The refugee crisis is not only the main topic in Europe’s politics and media; it was also in the focus of this year’s European Planning Meeting (EPM), which took place from 25th till 28th of February in Leiden. Luca Bisighini, AEGEE-Europe’s Policy Officer on Migration, shared his impressions with the Golden Times readers.
Golden Times: Luca, what’s your overall impression of EPM Leiden?
Luca Bisighini: It was positive, fruitful and engaging. Especially the topic of refugees got enough and detailed attention from everybody.
Golden Times: The topics refugees and migration were in the focus of the EPM. Did the presentations, discussions and workshops about that topic provide a good basis for discussion?
Luca: I can tell you that the content managers provided everything, from a theoretical background before the event, to direct meetings with actual refugees and academic people.
Golden Times: Which statements or ideas did caused the biggest controversies — and which one caused the biggest consent? Luca: I still don’t get why during the debate “Open Europe versus Fortress Europe” half of the audience just changed their mind, while Jon and Paul were talking about commutating the refugee policy into a “Bringing in the smartest guys” policy through hotspots.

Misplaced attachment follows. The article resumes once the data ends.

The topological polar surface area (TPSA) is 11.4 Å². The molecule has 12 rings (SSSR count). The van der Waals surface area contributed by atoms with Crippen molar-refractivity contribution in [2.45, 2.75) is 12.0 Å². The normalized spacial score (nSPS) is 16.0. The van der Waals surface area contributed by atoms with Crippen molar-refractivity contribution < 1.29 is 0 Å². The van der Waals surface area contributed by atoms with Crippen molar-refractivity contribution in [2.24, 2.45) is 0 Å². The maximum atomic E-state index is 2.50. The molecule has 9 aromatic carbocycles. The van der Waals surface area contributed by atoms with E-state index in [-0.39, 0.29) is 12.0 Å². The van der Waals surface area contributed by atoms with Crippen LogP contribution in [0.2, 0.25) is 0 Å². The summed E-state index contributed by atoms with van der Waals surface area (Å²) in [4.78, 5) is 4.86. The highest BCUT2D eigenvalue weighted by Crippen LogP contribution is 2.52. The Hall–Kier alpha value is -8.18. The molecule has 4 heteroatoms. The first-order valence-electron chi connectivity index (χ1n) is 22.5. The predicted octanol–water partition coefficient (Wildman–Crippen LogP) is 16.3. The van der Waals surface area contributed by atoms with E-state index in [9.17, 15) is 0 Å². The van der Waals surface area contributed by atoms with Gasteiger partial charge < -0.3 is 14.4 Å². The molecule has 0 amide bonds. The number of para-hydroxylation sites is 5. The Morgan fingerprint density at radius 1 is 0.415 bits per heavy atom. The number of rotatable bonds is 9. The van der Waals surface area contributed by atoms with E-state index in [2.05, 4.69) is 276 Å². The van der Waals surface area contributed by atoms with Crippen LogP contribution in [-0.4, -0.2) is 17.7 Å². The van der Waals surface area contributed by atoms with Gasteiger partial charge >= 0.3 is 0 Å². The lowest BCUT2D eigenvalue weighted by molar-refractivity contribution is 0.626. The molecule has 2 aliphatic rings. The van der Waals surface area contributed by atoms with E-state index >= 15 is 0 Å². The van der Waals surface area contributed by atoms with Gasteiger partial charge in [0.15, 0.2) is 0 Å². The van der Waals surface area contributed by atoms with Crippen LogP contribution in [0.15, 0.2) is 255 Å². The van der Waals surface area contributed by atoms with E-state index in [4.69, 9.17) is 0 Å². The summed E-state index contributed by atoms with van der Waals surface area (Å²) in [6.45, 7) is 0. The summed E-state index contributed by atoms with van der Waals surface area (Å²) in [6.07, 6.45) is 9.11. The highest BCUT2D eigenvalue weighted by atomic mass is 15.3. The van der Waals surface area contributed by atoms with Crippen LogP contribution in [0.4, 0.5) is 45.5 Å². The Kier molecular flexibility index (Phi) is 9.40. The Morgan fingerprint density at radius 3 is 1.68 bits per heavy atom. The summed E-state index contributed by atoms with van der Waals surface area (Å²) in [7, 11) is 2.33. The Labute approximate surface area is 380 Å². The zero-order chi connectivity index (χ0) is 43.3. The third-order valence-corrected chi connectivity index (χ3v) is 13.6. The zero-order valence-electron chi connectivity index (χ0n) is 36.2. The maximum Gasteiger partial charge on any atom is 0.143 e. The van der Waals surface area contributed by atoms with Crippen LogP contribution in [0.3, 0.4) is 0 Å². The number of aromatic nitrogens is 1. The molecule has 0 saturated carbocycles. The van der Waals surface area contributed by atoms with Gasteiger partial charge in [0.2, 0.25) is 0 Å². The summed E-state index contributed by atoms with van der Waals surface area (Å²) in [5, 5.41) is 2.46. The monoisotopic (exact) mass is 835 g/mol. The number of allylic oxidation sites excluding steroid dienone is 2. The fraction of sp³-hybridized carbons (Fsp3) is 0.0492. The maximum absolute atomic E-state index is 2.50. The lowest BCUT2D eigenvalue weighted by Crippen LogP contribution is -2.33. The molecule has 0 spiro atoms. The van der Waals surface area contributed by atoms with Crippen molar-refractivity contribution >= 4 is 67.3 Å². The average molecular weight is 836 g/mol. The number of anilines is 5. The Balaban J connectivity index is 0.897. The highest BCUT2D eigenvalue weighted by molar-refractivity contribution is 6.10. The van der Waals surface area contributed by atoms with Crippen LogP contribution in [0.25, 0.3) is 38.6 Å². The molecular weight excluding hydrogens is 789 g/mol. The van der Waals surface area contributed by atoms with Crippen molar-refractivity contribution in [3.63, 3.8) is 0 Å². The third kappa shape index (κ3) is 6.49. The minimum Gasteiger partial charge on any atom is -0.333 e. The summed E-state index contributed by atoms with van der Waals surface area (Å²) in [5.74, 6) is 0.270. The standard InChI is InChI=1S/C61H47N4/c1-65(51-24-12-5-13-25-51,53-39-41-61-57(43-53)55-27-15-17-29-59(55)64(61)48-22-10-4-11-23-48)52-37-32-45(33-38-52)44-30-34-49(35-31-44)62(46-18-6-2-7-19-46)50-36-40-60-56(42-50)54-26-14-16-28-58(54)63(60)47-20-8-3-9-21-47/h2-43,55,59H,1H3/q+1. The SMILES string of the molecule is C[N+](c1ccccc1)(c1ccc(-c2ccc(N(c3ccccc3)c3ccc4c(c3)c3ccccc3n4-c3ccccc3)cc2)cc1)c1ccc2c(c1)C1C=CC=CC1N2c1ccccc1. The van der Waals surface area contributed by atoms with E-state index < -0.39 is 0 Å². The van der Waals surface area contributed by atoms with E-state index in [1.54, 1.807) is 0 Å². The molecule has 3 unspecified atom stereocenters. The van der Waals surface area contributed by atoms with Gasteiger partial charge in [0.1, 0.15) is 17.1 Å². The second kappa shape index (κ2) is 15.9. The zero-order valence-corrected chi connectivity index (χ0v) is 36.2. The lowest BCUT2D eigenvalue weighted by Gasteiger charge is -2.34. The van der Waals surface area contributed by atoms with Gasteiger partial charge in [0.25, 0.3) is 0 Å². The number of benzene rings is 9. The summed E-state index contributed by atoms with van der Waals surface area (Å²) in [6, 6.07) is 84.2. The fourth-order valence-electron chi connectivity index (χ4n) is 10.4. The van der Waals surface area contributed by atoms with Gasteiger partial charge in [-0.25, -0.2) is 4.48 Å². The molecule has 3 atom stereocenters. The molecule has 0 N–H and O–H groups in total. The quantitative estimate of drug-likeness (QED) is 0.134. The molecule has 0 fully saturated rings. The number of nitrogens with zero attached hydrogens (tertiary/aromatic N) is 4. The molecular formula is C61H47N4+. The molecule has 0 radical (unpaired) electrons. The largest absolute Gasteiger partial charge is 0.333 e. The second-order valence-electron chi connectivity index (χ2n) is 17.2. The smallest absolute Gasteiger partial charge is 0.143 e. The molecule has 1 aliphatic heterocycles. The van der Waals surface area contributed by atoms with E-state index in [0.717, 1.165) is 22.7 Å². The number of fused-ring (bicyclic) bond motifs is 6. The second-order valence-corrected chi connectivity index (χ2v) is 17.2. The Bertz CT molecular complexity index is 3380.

Golden Times: Can you elaborate on that?
Luca: It was part of an Oxford Debate. In the end of it, the audience had to vote for one of two choices. Of course, Paul and Jon played their part in a very good way — kudos to them. I may understand that their speeches may have sounded more convincing. But in reality, those ideas are totally not applicable and against the Geneva Convention itself. I found the whole situation really controversial: after the background provided by the content managers, and after the talks of the academics almost half of the people probably didn’t understand why the vote was a huge mistake. By the way, due to the structure of the Oxford Debate, I didn’t have chance to answer to that proposal.
Golden Times: Do you have an idea what can be done better?
Luca: I think the Oxford Debate has to be restructured in a better way next time. Nevertheless, I admire the fact that the content managers of the EPM introduced such a debating tool.
Golden Times: You are Policy Officer on Migration. What was your role and involvement in the EPM?
Luca: I participated in the Oxford Debate, did the “Policy workshop” with Pablo from the CD about how to make a Policy Paper, where I explained the different positions AEGEE may take about a topic — and I participated in the AEGEE Fair.
Golden Times: AEGEE exists in 40 countries — whose governments, society and media all have different views on the topic at hand. In some countries they call the situation “refugee crisis” in others “migrant crisis” — which are totally different terms. Did this reflect on the EPM participants? And was there any conclusion?
Luca: Absolutely. One clear example was in fact the Oxford Debate, when half of the people changed their mind without even knowing that their new opinion was in conflict with the principles of the Geneva Convention. This felt very awkward. And indeed, the opinions across Europe is incredibly diverse and different. During the EPM, almost the absolute majority was “pro refugees”, but I have serious doubts about it.